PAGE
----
Warner Archive Blu-Ray Review: Tex Avery Screwball Classics Volume 1

The most anticipated Blu-ray release of 2020 lives up to the hype. In February, Warner Archive Collection released Tex Avery Screwball Classics Volume 1, finally bringing the animation master’s work to Blu-ray. While some of his Looney Tunes works are available in the Looney Tunes collections, this is (hopefully) the first of a comprehensive collection of Avery’s MGM work.

Avery moved from Warner Bros. to MGM in 1941, where he stayed for just over a decade. Although he didn’t quite have the same success at creating beloved characters who would remain in the popular lexicon at MGM, he was at his creative peak. Without needing to rely on the Looney Tunes characters, Avery’s unit at MGM – under producer Fred Quimby – could do anything they wanted. And they usually did. For some inexplicable reason, Avery’s films were the total opposite of the staid, uptight and glossy MGM features, as if Louis B. Mayer couldn’t give a damn what animators on his payroll did.

WAC’s first Screwball Collection packs 19 shorts onto a dual-layered Blu-ray disc. Rather than going in chronological order, the label is cherry-picking shorts for these releases. The first volume includes nine “Tex Avery Classics,” four of the five Screwy Squirrel shorts, two of the four George and Junior shorts and four of the 18 Droopy shorts.

The collection kicks off with arguably one of the greatest animated shorts ever created, “Red Hot Riding Hood” (1943). It introduces everything a newcomer needs to know about Avery’s madcap, insane sense of humor. We start with a boring Disney-esque retelling of “Little Red Riding Hood,” before the characters demand a modernized take on the story. What follows is one of the most risque, fast-paced and totally inappropriate cartoons ever made. You might not want to share this one with little children.

Although not all of the shorts here are perfect (honestly, Screwy Squirrel’s act gets a little tiresome after just one short), there are plenty of perfect, seven-minute chunks of entertainment to be found here. The Droopy cartoons are a riot, particularly “Wags to Riches,” despite the repeated formula.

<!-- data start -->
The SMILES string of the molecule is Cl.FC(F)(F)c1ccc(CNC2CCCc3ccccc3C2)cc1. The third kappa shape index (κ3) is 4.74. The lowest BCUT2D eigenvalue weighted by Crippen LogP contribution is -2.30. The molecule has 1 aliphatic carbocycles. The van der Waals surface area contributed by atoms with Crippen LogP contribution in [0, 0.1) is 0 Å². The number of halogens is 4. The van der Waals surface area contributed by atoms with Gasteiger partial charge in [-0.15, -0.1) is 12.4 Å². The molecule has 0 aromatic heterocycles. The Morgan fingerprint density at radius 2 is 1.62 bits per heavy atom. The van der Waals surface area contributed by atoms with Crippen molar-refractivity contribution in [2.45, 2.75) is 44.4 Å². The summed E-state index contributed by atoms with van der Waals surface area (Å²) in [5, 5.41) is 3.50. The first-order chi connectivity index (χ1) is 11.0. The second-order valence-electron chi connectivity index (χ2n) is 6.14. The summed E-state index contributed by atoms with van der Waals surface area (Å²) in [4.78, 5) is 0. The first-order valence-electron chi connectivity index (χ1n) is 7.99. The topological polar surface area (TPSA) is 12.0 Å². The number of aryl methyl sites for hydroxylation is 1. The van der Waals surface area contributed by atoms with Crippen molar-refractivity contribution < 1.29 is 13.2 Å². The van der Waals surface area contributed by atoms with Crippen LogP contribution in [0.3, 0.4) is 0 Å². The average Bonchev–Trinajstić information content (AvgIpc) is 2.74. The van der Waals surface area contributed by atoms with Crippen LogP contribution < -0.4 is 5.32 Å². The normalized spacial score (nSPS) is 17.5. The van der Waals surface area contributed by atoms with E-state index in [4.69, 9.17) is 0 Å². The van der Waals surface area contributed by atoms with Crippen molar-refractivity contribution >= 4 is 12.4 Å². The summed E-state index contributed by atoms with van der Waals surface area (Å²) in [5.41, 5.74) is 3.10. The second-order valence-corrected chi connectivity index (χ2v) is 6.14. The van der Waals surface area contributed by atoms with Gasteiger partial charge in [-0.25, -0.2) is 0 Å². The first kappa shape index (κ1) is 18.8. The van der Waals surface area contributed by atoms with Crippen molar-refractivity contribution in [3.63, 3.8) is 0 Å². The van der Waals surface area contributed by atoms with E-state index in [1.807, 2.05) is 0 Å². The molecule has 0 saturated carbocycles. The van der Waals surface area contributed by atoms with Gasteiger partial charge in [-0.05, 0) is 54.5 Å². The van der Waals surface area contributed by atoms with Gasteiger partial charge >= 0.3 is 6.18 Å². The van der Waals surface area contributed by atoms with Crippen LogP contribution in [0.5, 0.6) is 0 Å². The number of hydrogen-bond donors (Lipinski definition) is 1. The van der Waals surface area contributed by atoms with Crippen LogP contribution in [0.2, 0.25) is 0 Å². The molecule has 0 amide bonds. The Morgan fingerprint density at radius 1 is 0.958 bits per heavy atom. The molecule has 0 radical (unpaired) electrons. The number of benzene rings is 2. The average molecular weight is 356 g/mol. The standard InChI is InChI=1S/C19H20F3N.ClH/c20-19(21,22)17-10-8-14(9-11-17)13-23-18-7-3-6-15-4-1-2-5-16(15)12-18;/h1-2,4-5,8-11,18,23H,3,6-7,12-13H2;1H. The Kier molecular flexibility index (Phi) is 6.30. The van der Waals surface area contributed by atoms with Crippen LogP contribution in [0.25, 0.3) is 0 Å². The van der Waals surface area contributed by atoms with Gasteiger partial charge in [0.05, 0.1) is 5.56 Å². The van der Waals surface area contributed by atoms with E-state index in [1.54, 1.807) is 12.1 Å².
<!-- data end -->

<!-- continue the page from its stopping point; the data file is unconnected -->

Aside from “Red Hot Riding Hood,” my absolute favorite is “Batty Baseball.” The short famously begins without credits, going deep into the opening minutes of the short itself before one of the characters stops all the action and asks the audience if they want to know who made this stuff. Then, the credits finally roll, including the MGM lion. After that is a short that makes the Goofy “How To Play Baseball” (1942) look like pure sanity.

This kind of fourth-wall breaking is peppered throughout the shorts in this set, but it can be argued that the true masterpiece here has none of the insanity that dominates the rest of them. That is “Symphony in Slang” (1951), a short that mostly relies on limited animated (or even totally still) pieces of art to tell its story. It relies entirely on word play, and it is masterfully written by frequent Avery collaborator Rich Hogan. It’s a wonderful six-minute tribute to the magic of animation.

The only possible negative of Screwball Classics is the lack of extra features, although animation historian Jerry Beck penned a nice introduction for the back of the case.

After going through all 138 minutes of animation lunacy though, you won’t miss extras. These shorts speak for themselves, and any commentary tracks would probably be a detriment to them. You don’t want to think about how Droopy gets from point A to B in a split second or why on earth Avery had his animators draw shoes doing a striptease. If you’re looking for a complete escape from today’s serious world, you can do no better than picking up Tex Avery Screwball Classics Volume 1. A second volume can’t come soon enough.

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